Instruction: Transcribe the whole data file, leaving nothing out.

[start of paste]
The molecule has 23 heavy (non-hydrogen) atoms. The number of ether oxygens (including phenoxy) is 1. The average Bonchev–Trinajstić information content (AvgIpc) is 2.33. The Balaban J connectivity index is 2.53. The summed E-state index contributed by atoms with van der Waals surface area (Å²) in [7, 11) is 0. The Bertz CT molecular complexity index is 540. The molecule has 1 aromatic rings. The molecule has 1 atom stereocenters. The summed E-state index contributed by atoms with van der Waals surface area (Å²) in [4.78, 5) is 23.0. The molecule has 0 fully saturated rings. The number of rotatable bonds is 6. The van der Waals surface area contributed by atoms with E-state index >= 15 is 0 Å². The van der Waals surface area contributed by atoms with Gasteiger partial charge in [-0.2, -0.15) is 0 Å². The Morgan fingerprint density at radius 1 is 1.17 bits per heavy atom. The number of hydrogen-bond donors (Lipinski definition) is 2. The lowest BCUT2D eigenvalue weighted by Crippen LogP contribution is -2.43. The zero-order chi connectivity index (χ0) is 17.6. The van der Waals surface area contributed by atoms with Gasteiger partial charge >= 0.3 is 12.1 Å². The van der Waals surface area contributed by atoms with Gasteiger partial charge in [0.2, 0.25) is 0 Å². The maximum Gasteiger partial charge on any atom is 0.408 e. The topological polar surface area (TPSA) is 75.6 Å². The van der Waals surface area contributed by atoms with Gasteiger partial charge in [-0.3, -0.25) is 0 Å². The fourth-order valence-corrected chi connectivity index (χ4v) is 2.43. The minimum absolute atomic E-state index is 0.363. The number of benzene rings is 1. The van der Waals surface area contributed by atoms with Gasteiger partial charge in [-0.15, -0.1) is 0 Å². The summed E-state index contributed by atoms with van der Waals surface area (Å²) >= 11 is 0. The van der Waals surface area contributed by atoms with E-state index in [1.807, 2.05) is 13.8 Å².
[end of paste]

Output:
The molecule has 23 heavy (non-hydrogen) atoms. The number of ether oxygens (including phenoxy) is 1. The average Bonchev–Trinajstić information content (AvgIpc) is 2.33. The Balaban J connectivity index is 2.53. The summed E-state index contributed by atoms with van der Waals surface area (Å²) in [7, 11) is 0. The Bertz CT molecular complexity index is 540. The molecule has 1 aromatic rings. The molecule has 1 atom stereocenters. The summed E-state index contributed by atoms with van der Waals surface area (Å²) in [4.78, 5) is 23.0. The molecule has 0 fully saturated rings. The number of rotatable bonds is 6. The van der Waals surface area contributed by atoms with E-state index >= 15 is 0 Å². The van der Waals surface area contributed by atoms with Gasteiger partial charge in [-0.2, -0.15) is 0 Å². The Morgan fingerprint density at radius 1 is 1.17 bits per heavy atom. The number of hydrogen-bond donors (Lipinski definition) is 2. The lowest BCUT2D eigenvalue weighted by Crippen LogP contribution is -2.43. The zero-order chi connectivity index (χ0) is 17.6. The van der Waals surface area contributed by atoms with Gasteiger partial charge >= 0.3 is 12.1 Å². The van der Waals surface area contributed by atoms with Gasteiger partial charge in [0.2, 0.25) is 0 Å². The maximum Gasteiger partial charge on any atom is 0.408 e. The topological polar surface area (TPSA) is 75.6 Å². The van der Waals surface area contributed by atoms with Gasteiger partial charge in [-0.3, -0.25) is 0 Å². The fourth-order valence-corrected chi connectivity index (χ4v) is 2.43. The minimum absolute atomic E-state index is 0.363. The number of benzene rings is 1. The van der Waals surface area contributed by atoms with Gasteiger partial charge in [-0.15, -0.1) is 0 Å². The summed E-state index contributed by atoms with van der Waals surface area (Å²) >= 11 is 0. The van der Waals surface area contributed by atoms with E-state index in [1.807, 2.05) is 13.8 Å².